GPU sensor for PRTG Network Monitor

Submitted by zubanst on Mon, 06/07/2021 - 15:00

There is little writing about how to monitor GPU load in PRTG. Here is a complete tutorial applying for Windows servers.

Prerequisites:

Target machine and PRTG host must be in the same domain

On the target machine

Add C:\Program Files\NVIDIA Corporation\NVSMI\ to Path System variable in  the Windows Environment variable

In a PowerShell, execute nvidia-smi –L to list available GPUs. Result would be something like:

PS C:\Users\zubanst> nvidia-smi -L

GPU 0: Quadro RTX 8000 (UUID: GPU-66fb0c09-78d8-a817-8342-6e42ab1579a1)

 

For each GPU, execute the command nvidia-smi --id=GPU-66fb0c09-78d8-a817-8342-6e42ab1579a1 --query-gpu=utilization.gpu --format="csv,nounits,noheader" where the –id is the GPU UUID.

This should return instant GPU usage. Now that we are able to see GPU usage through PS script, we need to allow remote execution of PowerShell scripts. In a PowerShell command line in administration mode execute

Enable-PSRemoting -Force

On the PRTG Host

 

We need to add all remote GPU powered hosts as trusted hosts in order to be able to execute remotely the nvidia-smi command. First, let’s list the current trusted hosts:

PS> Get-Item WSMan:\localhost\Client\TrustedHosts

   WSManConfig: Microsoft.WSMan.Management\WSMan::localhost\Client

Type            Name                           SourceOfValue   Value                                                                                                     

----               ----                                 -------------   -----                                                                                                     

System.String   TrustedHosts                                   WIN-0TBTR2CPOVQ.DOM.local

 

To add a new trusted host, in a PowerShell command line in administrator mode, do

Set-Item WSMan:\localhost\Client\TrustedHosts –Concatenate WIN-6I5T2P2U75B.DOM.local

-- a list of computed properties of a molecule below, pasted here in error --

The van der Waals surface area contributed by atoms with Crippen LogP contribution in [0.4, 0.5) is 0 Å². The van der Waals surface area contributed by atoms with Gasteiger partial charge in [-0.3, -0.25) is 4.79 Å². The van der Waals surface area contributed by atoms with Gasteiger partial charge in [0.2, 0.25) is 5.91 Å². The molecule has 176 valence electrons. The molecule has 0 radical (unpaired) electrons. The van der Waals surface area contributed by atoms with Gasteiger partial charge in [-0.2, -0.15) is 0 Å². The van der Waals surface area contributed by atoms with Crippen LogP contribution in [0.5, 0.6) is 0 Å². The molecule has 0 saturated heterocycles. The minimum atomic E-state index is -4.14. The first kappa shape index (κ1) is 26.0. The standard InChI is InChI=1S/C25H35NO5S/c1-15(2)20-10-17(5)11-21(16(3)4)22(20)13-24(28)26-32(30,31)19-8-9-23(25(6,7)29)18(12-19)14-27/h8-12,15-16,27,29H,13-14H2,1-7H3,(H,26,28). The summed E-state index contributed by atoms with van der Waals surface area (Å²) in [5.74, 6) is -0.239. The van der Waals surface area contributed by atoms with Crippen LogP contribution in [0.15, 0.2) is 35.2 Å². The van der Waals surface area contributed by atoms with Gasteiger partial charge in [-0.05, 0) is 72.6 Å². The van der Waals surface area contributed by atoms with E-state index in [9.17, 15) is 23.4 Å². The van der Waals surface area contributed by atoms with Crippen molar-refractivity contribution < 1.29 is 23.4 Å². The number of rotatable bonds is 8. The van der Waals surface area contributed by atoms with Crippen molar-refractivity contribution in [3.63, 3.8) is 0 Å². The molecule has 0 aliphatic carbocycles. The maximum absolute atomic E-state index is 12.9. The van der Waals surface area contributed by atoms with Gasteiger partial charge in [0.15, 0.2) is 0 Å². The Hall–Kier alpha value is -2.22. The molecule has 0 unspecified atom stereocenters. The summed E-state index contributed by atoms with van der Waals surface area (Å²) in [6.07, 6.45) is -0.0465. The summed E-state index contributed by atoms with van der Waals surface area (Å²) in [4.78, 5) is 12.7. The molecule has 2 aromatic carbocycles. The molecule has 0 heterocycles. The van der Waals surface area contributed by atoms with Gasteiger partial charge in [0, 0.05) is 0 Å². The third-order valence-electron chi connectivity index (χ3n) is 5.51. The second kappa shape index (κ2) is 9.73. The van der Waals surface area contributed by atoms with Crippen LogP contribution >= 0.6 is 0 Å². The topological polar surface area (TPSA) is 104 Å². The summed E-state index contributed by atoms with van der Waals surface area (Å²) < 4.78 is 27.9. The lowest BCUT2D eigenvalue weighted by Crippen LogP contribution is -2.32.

PS C:\Users\zubanst> Get-Item WSMan:\localhost\Client\TrustedHosts

   WSManConfig: Microsoft.WSMan.Management\WSMan::localhost\Client

Type                     Name                                                 SourceOfValue   Value                                                                                                     

----                         ----                                                        -------------   -----                                                                                                     

System.String   TrustedHosts                                   WIN-0TBTR2CPOVQ.DOM.local,WIN-6I5T2P2U75B.DOM.local

Add a folder for PowerShell scripts, say C:\PSscripts and create first a simple script GPU-WMI.ps1 with the following content (note that we did not mention the GPU id for simplicity of the test, as long as there is only one GPU on the tested host:

[string]$UTIL = $(nvidia-smi --query-gpu=utilization.gpu --format="csv,nounits,noheader")

Write-Output $UTIL":OK"

It is time now we test the remote script on the PRTG host. In the PowerShell command:

PS > Invoke-Command -ComputerName WIN-0TBTR2CPOVQ.DOM.local -FilePath C:\PSscripts\GPU-WMI.ps1

56:OK

For single GPU machines, we can keep this configuration, for multi-GPU target machines, the GPU-WMI.ps1 script must be adapted. Now that the remote script is working it is time we add the sensor in PRTG. Before, we need to add the custom scripts in the PRTG custom scripts folder. So in the C:\Program Files (x86)\PRTG Network Monitor\Custom Sensors\EXE folder, add your custom script Powershell Script  GPU WMI WIN-0TBTR2CPOVQ.ps1 with the following content

[string]$UTIL = $(Invoke-Command -ComputerName WIN-0TBTR2CPOVQ.DOM.local -FilePath C:\PSscripts\GPU-WMI.ps1)

write-host $UTIL

 

exit 0

 

You can keep it simple and have one script/target GPU powered host, keeping the hostname in the filename for easy reference, or do a generic more complex one, not in the scope of this tutorial. Once the script there, we can add the sensor.

In the PRTG admin page, chose your device and add the sensor:

 

In the sensor definition, chose the sensor from the drop-down menu

 

Set security context to Windows credentials

And

Later you can rename the sensor as I did as GPU Load

Enjoy. Sould you have questions, contact me at mailto:zuban@pennyitsupport.eu